Nehru's Word: Wrong to imagine we are the best in the world

"The fact is that every country and every people have admirable points about them; they have great achievements to their credit, and they have also bad periods in their history."

Jawaharlal Nehru (photo: National Herald archives)
Jawaharlal Nehru (photo: National Herald archives)
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Jawaharlal Nehru

These days we are repeatedly told the world has much to learn from us, our religion and culture is the best in the world, our scientific achievements from thousands of years ago are unrivalled. This chest-thumping despite our declining position in various global indices such as the hunger index and the democracy index. In contrast, Jawaharlal Nehru, speaking to a gathering of university students in October 1955, said that while “it is natural for one to like one’s own country and one’s own people… it is wrong to start imagining that we are the highest and the best in the world”. He advised them to read, think and align their action with their thought.

You know that I once wrote a book called The Discovery of India. I was engaged in that quest long before I wrote that book. It was not mere curiosity that led me to that quest. I was engaged in many activities and I wanted a proper reconciliation between my activity and my thought. Thought without action is abortion. Action without thought is folly.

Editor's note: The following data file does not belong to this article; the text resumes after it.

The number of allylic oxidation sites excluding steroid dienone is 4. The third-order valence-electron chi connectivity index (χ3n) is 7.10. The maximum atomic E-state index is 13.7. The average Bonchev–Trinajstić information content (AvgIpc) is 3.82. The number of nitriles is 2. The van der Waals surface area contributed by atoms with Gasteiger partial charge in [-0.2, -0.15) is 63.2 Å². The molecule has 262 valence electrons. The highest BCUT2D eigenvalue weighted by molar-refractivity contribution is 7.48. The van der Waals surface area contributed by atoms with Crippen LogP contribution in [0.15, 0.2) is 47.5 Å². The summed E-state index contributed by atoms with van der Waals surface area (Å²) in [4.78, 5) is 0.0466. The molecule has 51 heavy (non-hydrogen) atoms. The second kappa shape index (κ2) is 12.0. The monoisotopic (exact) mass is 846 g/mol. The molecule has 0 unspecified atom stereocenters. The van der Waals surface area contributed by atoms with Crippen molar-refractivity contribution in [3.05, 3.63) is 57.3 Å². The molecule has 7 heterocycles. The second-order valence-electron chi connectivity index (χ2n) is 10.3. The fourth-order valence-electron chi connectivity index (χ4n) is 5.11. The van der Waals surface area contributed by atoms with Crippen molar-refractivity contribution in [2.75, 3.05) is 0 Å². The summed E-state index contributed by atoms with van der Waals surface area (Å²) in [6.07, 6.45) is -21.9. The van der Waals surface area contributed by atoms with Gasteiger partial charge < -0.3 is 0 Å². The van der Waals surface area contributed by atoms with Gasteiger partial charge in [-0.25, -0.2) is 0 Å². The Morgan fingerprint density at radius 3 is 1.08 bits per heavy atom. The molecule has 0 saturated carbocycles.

Of course, we sometimes act on some impulse or irrepressible urge. If suddenly you throw a brick at me and my hand goes up to protect myself, it is an automatic, instinctive action and not a result of deliberate thought. Our living is conditioned by a series of automatic actions from morning till night. Anything we do outside that common range of actions, however, has to be preceded by some measure of thinking. The more action and thought are allied and integrated, the more effective they become and the happier you grow.

There will then be no inner conflict between a wish to do something and inability to act or between thinking one way and acting in another. The happiest man is he whose thinking and action are coordinated.

Happiness, after all, is an inner state of mind. It is little dependent on outside environment. Happiness has very little to do, for instance, with whether you are rich or not rich. Some of the most miserable persons I have come across in my life are the rich people. It is true that poverty makes one miserable in a very acute way. But my point is that it is not wealth but coordination of one’s thought and action which removes inner conflicts. It is in that way that integration of personality is achieved.

We were engaged, as you know, in a very great movement in India. Since that movement was intimately concerned with the freedom of India, it led me to wonder what exactly is India. I knew, of course, the geography of India. I also knew many other odd facts about India. I was not prepared to accept it on faith that because I was born in India, therefore India was the greatest country in the world. That is the kind of folly in which the people of every country indulge.

There are quite enough people in India who think that India is obviously the greatest country. In the days when we were politically subject, and could not take much pride in our political condition, we prided ourselves on our spiritual greatness. Having nothing else to get hold of, we took refuge in spirituality.